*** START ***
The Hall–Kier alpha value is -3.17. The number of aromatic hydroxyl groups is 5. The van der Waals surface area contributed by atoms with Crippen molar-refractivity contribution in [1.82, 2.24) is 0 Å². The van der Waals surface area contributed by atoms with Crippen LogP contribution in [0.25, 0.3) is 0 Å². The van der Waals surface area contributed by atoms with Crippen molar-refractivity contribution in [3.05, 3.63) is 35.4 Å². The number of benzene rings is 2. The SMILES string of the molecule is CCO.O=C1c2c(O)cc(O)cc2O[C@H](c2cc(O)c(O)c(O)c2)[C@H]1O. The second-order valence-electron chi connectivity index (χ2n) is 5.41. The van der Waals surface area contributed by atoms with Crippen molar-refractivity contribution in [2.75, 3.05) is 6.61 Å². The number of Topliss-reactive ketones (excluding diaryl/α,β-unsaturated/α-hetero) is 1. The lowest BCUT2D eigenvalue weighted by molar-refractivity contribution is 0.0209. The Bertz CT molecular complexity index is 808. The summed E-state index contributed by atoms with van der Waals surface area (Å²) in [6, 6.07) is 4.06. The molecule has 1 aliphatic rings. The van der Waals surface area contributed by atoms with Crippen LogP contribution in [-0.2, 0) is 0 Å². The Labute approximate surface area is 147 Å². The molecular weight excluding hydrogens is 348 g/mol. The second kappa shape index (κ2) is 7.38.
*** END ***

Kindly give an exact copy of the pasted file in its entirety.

The Hall–Kier alpha value is -3.17. The number of aromatic hydroxyl groups is 5. The van der Waals surface area contributed by atoms with Crippen molar-refractivity contribution in [1.82, 2.24) is 0 Å². The van der Waals surface area contributed by atoms with Crippen LogP contribution in [0.25, 0.3) is 0 Å². The van der Waals surface area contributed by atoms with Crippen molar-refractivity contribution in [3.05, 3.63) is 35.4 Å². The number of benzene rings is 2. The SMILES string of the molecule is CCO.O=C1c2c(O)cc(O)cc2O[C@H](c2cc(O)c(O)c(O)c2)[C@H]1O. The second-order valence-electron chi connectivity index (χ2n) is 5.41. The van der Waals surface area contributed by atoms with Crippen molar-refractivity contribution in [2.75, 3.05) is 6.61 Å². The number of Topliss-reactive ketones (excluding diaryl/α,β-unsaturated/α-hetero) is 1. The lowest BCUT2D eigenvalue weighted by molar-refractivity contribution is 0.0209. The Bertz CT molecular complexity index is 808. The summed E-state index contributed by atoms with van der Waals surface area (Å²) in [6, 6.07) is 4.06. The molecule has 1 aliphatic rings. The van der Waals surface area contributed by atoms with Crippen LogP contribution in [-0.2, 0) is 0 Å². The Labute approximate surface area is 147 Å². The molecular weight excluding hydrogens is 348 g/mol. The second kappa shape index (κ2) is 7.38.